Humidity in the coop: what numbers are considering "normal and healthy"?

Discussion in 'Coop & Run - Design, Construction, & Maintenance' started by DownwardDog, Nov 10, 2013.

  1. DownwardDog

    DownwardDog Chillin' With My Peeps

    My husband is winterizing our insulated coop (we are in SE New Hampshire), and he wants to put some insulation up along the ridge vent. He says the coop is far from airtight but since we only have 10 birds in a 12x12 coop, he wants to make sure whatever heat is created stays in as much as possible. We've put a humidistat and thermometer in the coop to keep on eye on things, so I'm wondering what percentage of humidity is "good" versus "bad"? I think in houses, anything over 50% is "bad" but I could be wrong about this, so if anyone has ideas for coop levels, I'd be happy to hear them. Thanks!!!!
  2. Bear Foot Farm

    Bear Foot Farm Overrun With Chickens

    Mar 31, 2008
    Grifton NC
    It shouldn't be any higher than the humidity outside.
    Trying to control it more isn't cost effective except for huge commercial operations
  3. It is getting very cold out tonight, cold arctic air pushing down, 66% humidity out right now, 55% humidity in the coop, so good in my case.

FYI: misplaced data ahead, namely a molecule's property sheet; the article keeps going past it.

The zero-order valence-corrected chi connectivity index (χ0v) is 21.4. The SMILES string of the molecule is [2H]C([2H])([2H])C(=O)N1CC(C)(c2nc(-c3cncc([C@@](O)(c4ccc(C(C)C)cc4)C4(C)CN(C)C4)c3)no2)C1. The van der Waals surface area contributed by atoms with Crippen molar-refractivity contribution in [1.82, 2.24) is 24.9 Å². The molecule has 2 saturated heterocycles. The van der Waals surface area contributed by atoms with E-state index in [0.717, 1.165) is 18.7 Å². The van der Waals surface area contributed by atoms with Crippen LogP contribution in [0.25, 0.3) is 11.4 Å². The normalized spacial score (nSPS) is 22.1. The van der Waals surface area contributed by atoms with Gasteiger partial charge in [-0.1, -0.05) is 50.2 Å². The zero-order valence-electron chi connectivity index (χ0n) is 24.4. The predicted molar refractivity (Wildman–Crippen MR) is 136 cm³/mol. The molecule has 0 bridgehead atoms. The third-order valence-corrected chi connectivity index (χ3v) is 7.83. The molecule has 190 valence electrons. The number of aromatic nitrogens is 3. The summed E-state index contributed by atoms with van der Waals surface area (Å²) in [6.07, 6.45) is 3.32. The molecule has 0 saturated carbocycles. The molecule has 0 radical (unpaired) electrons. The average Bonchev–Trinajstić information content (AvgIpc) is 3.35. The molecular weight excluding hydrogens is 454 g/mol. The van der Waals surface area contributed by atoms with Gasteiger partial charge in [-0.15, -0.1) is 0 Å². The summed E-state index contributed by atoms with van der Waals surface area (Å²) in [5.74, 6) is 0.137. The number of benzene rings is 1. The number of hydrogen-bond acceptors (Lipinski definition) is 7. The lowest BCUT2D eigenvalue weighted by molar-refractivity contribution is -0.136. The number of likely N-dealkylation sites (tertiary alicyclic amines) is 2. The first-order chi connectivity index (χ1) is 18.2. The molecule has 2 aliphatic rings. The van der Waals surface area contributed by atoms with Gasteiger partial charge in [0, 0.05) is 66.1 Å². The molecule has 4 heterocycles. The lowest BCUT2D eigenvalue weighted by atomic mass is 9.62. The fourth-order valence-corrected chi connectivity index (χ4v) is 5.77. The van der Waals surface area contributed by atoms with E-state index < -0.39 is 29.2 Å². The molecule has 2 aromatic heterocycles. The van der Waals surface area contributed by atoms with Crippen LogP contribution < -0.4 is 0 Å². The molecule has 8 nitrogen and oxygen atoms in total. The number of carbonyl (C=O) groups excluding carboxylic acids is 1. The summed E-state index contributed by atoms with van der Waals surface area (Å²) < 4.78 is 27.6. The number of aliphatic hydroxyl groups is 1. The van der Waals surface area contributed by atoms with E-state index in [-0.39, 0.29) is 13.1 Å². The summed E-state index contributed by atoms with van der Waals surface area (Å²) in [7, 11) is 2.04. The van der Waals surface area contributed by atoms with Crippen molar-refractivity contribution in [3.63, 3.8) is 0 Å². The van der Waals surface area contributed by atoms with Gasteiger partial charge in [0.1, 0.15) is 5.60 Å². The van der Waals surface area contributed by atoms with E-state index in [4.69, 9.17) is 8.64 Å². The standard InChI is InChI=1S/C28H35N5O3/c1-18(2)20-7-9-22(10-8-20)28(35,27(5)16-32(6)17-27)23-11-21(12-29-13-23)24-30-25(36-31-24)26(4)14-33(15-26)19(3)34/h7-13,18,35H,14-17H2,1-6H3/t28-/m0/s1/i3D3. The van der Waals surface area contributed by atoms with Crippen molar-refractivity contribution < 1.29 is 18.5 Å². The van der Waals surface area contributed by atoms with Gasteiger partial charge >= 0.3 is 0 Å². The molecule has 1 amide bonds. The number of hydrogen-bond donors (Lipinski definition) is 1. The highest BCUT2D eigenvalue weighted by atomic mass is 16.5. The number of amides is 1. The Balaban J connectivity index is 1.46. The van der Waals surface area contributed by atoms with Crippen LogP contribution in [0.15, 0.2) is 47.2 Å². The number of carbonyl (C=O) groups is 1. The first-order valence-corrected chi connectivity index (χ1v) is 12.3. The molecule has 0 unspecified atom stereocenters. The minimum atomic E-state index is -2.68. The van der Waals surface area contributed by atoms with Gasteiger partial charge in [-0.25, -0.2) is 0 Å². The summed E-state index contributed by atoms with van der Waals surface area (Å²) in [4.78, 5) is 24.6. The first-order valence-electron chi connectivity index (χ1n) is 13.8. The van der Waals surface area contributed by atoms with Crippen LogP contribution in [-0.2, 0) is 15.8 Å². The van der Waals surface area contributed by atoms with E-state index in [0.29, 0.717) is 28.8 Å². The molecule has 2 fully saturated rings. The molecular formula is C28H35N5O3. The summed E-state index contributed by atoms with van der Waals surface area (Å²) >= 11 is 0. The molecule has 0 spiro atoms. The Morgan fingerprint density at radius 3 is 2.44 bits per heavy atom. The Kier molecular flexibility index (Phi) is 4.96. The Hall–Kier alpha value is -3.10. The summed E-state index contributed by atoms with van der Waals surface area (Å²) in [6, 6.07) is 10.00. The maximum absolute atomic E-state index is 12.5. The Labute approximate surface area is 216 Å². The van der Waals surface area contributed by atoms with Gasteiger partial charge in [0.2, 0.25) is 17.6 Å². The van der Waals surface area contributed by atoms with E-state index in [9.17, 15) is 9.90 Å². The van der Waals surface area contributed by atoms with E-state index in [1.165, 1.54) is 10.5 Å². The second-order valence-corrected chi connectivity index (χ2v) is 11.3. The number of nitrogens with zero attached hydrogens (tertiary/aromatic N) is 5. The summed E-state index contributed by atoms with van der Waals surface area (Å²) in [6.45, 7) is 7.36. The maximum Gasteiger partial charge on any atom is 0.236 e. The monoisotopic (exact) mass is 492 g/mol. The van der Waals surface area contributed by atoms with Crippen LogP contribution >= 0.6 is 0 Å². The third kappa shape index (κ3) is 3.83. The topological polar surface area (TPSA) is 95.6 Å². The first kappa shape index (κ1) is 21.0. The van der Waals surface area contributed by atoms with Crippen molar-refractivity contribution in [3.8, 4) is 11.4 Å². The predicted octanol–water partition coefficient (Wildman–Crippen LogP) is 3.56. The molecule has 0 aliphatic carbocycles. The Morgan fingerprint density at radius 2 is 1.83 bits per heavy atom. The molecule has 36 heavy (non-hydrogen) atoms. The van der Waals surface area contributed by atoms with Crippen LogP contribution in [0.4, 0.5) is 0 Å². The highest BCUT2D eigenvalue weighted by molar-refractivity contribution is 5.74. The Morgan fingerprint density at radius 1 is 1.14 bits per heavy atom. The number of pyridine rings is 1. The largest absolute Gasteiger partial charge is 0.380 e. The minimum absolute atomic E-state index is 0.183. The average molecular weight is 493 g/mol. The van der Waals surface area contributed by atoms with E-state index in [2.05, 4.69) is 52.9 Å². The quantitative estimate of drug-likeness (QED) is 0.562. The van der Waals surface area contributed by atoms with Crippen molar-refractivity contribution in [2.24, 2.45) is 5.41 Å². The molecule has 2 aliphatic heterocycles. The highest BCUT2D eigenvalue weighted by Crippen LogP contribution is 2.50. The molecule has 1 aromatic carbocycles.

I changed shavings the other day, nice and dry and no smell, no molds nice,dry and mold free in my coop, something must be working.
  4. DownwardDog

    DownwardDog Chillin' With My Peeps

    Makes sense, thanks! Although I hope to never see 100% humidity in my coop:)
  5. aart

    aart Chicken Juggler! Premium Member

    Nov 27, 2012
    SW Michigan
    My Coop
    If you have enough ventilation, inside the coop will probably be very similar to outside the coop both in humidity and temperature.

    'Holding heat' in the coop is somewhat a fallacy because of ventilation. Insulation is most helpful in keeping the sun from overheating coops in the summer.

    Chickens can, and should allowed to, acclimate to the cold with good feathering...they'll be healthier in the long run. Kept free from direct drafts and being dry are key.

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